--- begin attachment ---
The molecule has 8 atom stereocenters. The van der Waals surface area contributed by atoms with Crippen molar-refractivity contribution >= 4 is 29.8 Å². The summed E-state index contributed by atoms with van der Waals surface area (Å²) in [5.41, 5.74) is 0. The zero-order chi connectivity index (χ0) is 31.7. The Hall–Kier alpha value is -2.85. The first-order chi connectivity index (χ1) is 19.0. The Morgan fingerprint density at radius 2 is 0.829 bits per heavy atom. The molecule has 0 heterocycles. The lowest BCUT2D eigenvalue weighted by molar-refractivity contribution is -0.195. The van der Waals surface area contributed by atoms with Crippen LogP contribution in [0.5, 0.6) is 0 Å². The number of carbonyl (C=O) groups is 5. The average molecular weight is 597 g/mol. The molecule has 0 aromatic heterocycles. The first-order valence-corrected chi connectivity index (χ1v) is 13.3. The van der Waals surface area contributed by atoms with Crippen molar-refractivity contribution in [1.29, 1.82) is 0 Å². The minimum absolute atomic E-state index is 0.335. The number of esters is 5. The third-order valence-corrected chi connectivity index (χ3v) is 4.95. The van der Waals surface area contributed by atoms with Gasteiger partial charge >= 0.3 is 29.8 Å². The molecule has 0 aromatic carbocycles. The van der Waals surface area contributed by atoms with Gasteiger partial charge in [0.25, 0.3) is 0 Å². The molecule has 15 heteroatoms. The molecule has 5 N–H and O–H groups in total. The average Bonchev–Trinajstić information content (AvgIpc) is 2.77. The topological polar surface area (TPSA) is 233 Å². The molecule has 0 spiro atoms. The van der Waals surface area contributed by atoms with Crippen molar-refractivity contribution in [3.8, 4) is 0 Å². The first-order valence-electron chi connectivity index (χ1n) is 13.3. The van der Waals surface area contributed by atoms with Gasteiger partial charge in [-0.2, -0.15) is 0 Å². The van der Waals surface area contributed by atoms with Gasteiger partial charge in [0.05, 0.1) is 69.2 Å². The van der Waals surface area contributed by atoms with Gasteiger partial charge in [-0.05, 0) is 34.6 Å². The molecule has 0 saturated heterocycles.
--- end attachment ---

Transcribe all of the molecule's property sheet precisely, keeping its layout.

The molecule has 8 atom stereocenters. The van der Waals surface area contributed by atoms with Crippen molar-refractivity contribution >= 4 is 29.8 Å². The summed E-state index contributed by atoms with van der Waals surface area (Å²) in [5.41, 5.74) is 0. The zero-order chi connectivity index (χ0) is 31.7. The Hall–Kier alpha value is -2.85. The first-order chi connectivity index (χ1) is 19.0. The Morgan fingerprint density at radius 2 is 0.829 bits per heavy atom. The molecule has 0 heterocycles. The lowest BCUT2D eigenvalue weighted by molar-refractivity contribution is -0.195. The van der Waals surface area contributed by atoms with Crippen LogP contribution in [0.5, 0.6) is 0 Å². The number of carbonyl (C=O) groups is 5. The average molecular weight is 597 g/mol. The molecule has 0 aromatic heterocycles. The first-order valence-corrected chi connectivity index (χ1v) is 13.3. The van der Waals surface area contributed by atoms with Crippen molar-refractivity contribution in [1.29, 1.82) is 0 Å². The minimum absolute atomic E-state index is 0.335. The number of esters is 5. The third-order valence-corrected chi connectivity index (χ3v) is 4.95. The van der Waals surface area contributed by atoms with Gasteiger partial charge >= 0.3 is 29.8 Å². The molecule has 0 aromatic carbocycles. The van der Waals surface area contributed by atoms with Gasteiger partial charge in [0.25, 0.3) is 0 Å². The molecule has 15 heteroatoms. The molecule has 5 N–H and O–H groups in total. The average Bonchev–Trinajstić information content (AvgIpc) is 2.77. The topological polar surface area (TPSA) is 233 Å². The molecule has 0 spiro atoms. The van der Waals surface area contributed by atoms with Crippen molar-refractivity contribution in [3.8, 4) is 0 Å². The first-order valence-electron chi connectivity index (χ1n) is 13.3. The van der Waals surface area contributed by atoms with Gasteiger partial charge in [-0.2, -0.15) is 0 Å². The van der Waals surface area contributed by atoms with Gasteiger partial charge in [0.05, 0.1) is 69.2 Å². The van der Waals surface area contributed by atoms with Gasteiger partial charge in [-0.05, 0) is 34.6 Å². The molecule has 0 saturated heterocycles.